Posts Tagged ‘law schools’

Intellectual diversity at law schools

As I noted in my book Schools for Misrule a few years back, law faculties, especially at elite schools, tilt overwhelmingly leftward on the political spectrum. Last month the Association of American Law Schools turned down a request from conservative and libertarian legal scholars that a task force be set up to look into this issue and that data be released to help identify such patterns if indeed they exist. On Wednesday 28 dissident legal scholars went public with a letter urging a change of course. Here’s Josh Blackman’s post about the letter. Other signatories include Jonathan H. Adler, Randy Barnett, Gail Heriot, James Lindgren, John McGinnis, Nicholas Quinn Rosenkranz, Ilya Somin, Eugene Volokh, and Stephen Ware. More: Randy Barnett; Paul Caron/TaxProf with links.

More: AALS executive director Judith Areen responds.

January 11 roundup

  • Group letters by law professors opposing nominees should be treated with the respect due, normally zero [John McGinnis, Michael Krauss, Paul Caron/TaxProf with links to columns by Stephen Presser, Scott Douglas Gerber, and James Huffman]
  • USA, courthouse to the world for compensation claims, even 100+ years later [Guardian on suit in Manhattan federal court by descendants of atrocities committed by Germans in what is now Namibia in early 1900s]
  • Marvels of NYC tenant law: “Couple renting Chelsea pad hasn’t paid rent since 2010” [New York Post]
  • Election results could mean 11th-hour save for embattled cause of consumer arbitration [Liz Kramer/Stinson Leonard Street LLP]
  • Baltimore policing, family leave in Montgomery County, Uber/Lyft fingerprinting, getting money out of Howard County politics, and more in my latest Maryland policy roundup at Free State Notes;
  • Speaking of ridesharing and regulation: “Without Uber or Lyft, Austin Experiences Skyrocketing DUI Rates” [Brittany Hunter, FEE]

December 28 roundup

Tweet of the day: Laurence Tribe on IRS ideological targeting

Yesterday Harvard law professor Larry Tribe sent out a tweet brusquely dismissing the IRS targeting episode as a debunked non-scandal. I and others promptly took issue with him, and pointed him toward the August 5 D.C. Circuit opinion laying out the scandal’s genuineness. (I also referenced my Ricochet article summarizing the decision and citing the Inspector General report from Treasury.)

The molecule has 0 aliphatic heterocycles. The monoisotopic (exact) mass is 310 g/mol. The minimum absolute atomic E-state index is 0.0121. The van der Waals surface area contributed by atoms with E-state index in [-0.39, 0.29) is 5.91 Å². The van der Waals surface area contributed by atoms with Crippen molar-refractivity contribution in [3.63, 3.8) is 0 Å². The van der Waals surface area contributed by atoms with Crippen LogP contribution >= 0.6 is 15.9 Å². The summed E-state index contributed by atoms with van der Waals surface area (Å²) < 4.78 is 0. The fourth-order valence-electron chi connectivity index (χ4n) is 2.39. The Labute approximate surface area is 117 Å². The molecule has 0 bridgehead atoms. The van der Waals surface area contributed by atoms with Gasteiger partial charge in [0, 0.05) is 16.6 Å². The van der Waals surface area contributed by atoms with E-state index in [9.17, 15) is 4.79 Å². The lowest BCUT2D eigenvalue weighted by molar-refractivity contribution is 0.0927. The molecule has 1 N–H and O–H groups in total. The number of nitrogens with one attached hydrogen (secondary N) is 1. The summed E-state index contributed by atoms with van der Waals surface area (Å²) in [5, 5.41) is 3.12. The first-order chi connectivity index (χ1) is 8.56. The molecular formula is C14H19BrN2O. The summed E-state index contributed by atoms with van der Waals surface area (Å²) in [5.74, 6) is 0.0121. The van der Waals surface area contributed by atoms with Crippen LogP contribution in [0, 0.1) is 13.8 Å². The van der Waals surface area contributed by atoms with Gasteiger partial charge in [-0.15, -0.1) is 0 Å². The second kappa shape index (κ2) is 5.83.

Within an hour or two Prof. Tribe sent this tweet very graciously conceding error, along with several similar.

I have on occasion had my differences with Prof. Tribe’s views, but what an honorable example he sets here. May all of us prove equally ready to re-examine our own views when challenged.

Schools roundup

  • Fear of regulators drives many campuses to restrict speech [Greg Lukianoff of FIRE interviewed by Caleb Brown, Cato podcast] New UCLA Title IX policy requires faculty to inform on “possible” sex harassment, and Prof. Bainbridge objects;
  • Tributes to my much admired colleague, the late Cato Institute education scholar Andrew Coulson [Neal McCluskey and Jason Bedrick, Adam Schaeffer, Nick Gillespie/Reason]
  • “Total Law School Enrollment at Lowest Point Since 1977; 1L Class Size Lowest Since 1973” [Derek Muller]
  • New Jersey: “Elizabeth Public Schools Spend More on Attorneys than Textbooks, Heat or Electricity” [WPIX (autoplays)]
  • “I began to see the social sciences as tribal moral communities, becoming ever more committed to social justice, and ever less hospitable to dissenting views.” Jonathan Haidt interviewed by John Leo [Minding the Campus]
  • Furor continues over U.S. Department of Education funding of “facilitated communication” with profoundly disabled persons [David Auerbach, Slate]
  • “Rhode Island: Children Under 10 Shall Not Be Left Home Alone, Even Briefly” [Lenore Skenazy]

ABA: lift ban on credit for paid externships

ABA Journal via Paul Caron/TaxProf:

A proposed change in the law school accreditation standards that would lift the ban on students receiving academic credit for paid externships has drawn a lot of comment—and much of the comment is in opposition to lifting the ban.

Under the current standards, law students are barred from receiving both credit and pay for an externship. But the governing council of the ABA Section of Legal Education and Admissions to the Bar has approved for notice and comment a proposal that would eliminate the ban.

Comments on the proposal are here; for a student-eye recounting of the possible advantages of the proposal, scroll (h/t Ilya Somin) to the fifth letter in the series, by Peter Donohue, editor in chief of the George Mason Civil Rights Law Journal.

It is somewhat surprising (in a good way) to find the ABA inviting such a shakeup of the way things are done in legal academia, and less surprising to find many faculty resisting.

Just as other licensed professionals typically have an incentive to resist competition from alternative providers — lawyers to resist the incursions of paralegals, physicians those of RNs and pharmacists, and so forth — so professional educators have an incentive to resist competition from on-the-job training. That helps explain why the organized providers of government-licensed education are so keen to draw and enforce boundaries in this area: nothing for which the student gets paid should count toward obligatory time spent in education. And yet some employers would bid significant sums for the work efforts of lawyers in training, and that compensation in turn could make a dent in the typically high cost of obtaining a law degree. “Any proposed changes will come back to the council for final consideration in March.”